To Rabbi Irwin Kula, Jewish outreach means reaching way, way out.
Kula, president of the New York-based National Center for Learning and Leadership, or CLAL, is hosting a new PBS-TV series called “Simple Wisdom” that is taking Torah into America’s living rooms.
The 13-part series, which began airing in some cities nationally this month, uses Jewish sources to tackle universal issues from careers and money to body image and sex.
Each half-hour episode features Kula before a studio audience applying Old Testament lessons to modern dilemmas, following the stylistic footsteps of such TV gurus as Dr. Wayne Dyer or Deepak Chopra.
Yet while Jews so often preach only to other Jews, Kula says, he aims to “synthesize” Jewish thinking for a broader audience.
“The whole goal is to bring Jewish wisdom to the public square without it being about Jewish identity and building Jewish identity,” Kula says.
“I had to grapple with how does this wisdom help us be human, as opposed to Jewish.”
That’s a crucial step for Jews to take, he says.
America’s freedom changes its peoples, Kula says, and “unless you can speak in the public square, you will always be a relatively insignificant player.”
Furthermore, he adds, “I don’t think the Jewish dream was to only speak to Jews and worry if the Jews are Jewish.”
“It was to make profound contributions to our understanding of what it means to be human.”
The genesis for Kula’s new mission formed as he began attending conferences for general audiences as the head of CLAL, a Jewish leadership training institute and think tank.
Gradually, Kula learned he needed to “translate Jewish wisdom into a language for a general audience,” he says.
With that understanding, he realized that “this wisdom can stand on its own in the American marketplace of ideas.”
His realization hit as Judaism was going chic.
Madonna was attending the Kabbalah Center in Los Angeles and the 20-somethings of “Generation J” were publishing magazines such as “Heeb” in New York.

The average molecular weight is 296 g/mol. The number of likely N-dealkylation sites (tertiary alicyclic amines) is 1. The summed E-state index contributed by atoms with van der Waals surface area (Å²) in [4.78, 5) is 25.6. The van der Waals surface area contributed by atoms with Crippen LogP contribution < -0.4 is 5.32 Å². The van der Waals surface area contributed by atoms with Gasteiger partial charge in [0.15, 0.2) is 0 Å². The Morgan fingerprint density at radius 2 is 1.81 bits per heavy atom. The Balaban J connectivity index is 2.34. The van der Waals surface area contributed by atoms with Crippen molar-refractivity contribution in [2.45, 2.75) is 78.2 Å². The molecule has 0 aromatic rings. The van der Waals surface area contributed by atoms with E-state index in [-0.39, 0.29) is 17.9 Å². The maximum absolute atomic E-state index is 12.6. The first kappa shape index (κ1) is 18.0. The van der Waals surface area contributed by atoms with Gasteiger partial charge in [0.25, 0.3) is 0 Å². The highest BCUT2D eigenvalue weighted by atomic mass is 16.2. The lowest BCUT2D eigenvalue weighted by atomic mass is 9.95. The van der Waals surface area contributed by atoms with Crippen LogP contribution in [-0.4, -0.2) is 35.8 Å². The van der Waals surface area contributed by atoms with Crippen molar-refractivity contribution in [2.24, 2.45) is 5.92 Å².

Kula thought TV would be the ideal medium to beam Jewish ideas to the masses.
Jay Sanderson, whose Jewish Television Network in Sherman Oaks, Calif., gets picked up by some 70 PBS affiliates nationally, agreed, and he launched the project this spring.
The JTN produced the shows on a relative shoestring of about $275,000, Kula says, and it taped the shows in rapid, one-take sessions this spring.
Episode one, called “Who Am I?”, says we amount to far more than we imagine, while the second episode talks of how the depth of our relationships with others gives our lives meaning.
One show, discussing the topic of death, talks of how the Torah says remembering and mourning are tied to the four seasons, while another on the family uses the story of Genesis to show how it’s the “messiness” of family that makes it sacred, Kula says.
“In every show, people come away with at least one insight, one practice or one piece of wisdom,” Kula says, that will, people hope, improve their lives.
The rabbi also hopes that this relatively modest project will make a big impact on the wider world.
“There’s something funny about spending $2 billion on Jewish education, yet there’s not one interesting Jewish message on TV,” he says.
“Simple Wisdom” began airing on such PBS outlets as Cincinnati, Charlotte, N.C., and Philadelphia this month, and will begin running in San Francisco next week.
Next month it will run on PBS stations in Denver and New York, as well as Connecticut, Kentucky and Hawaii, among other TV markets.
The Archive of the Jewish Telegraphic Agency includes articles published from 1923 to 2008. Archive stories reflect the journalistic standards and practices of the time they were published.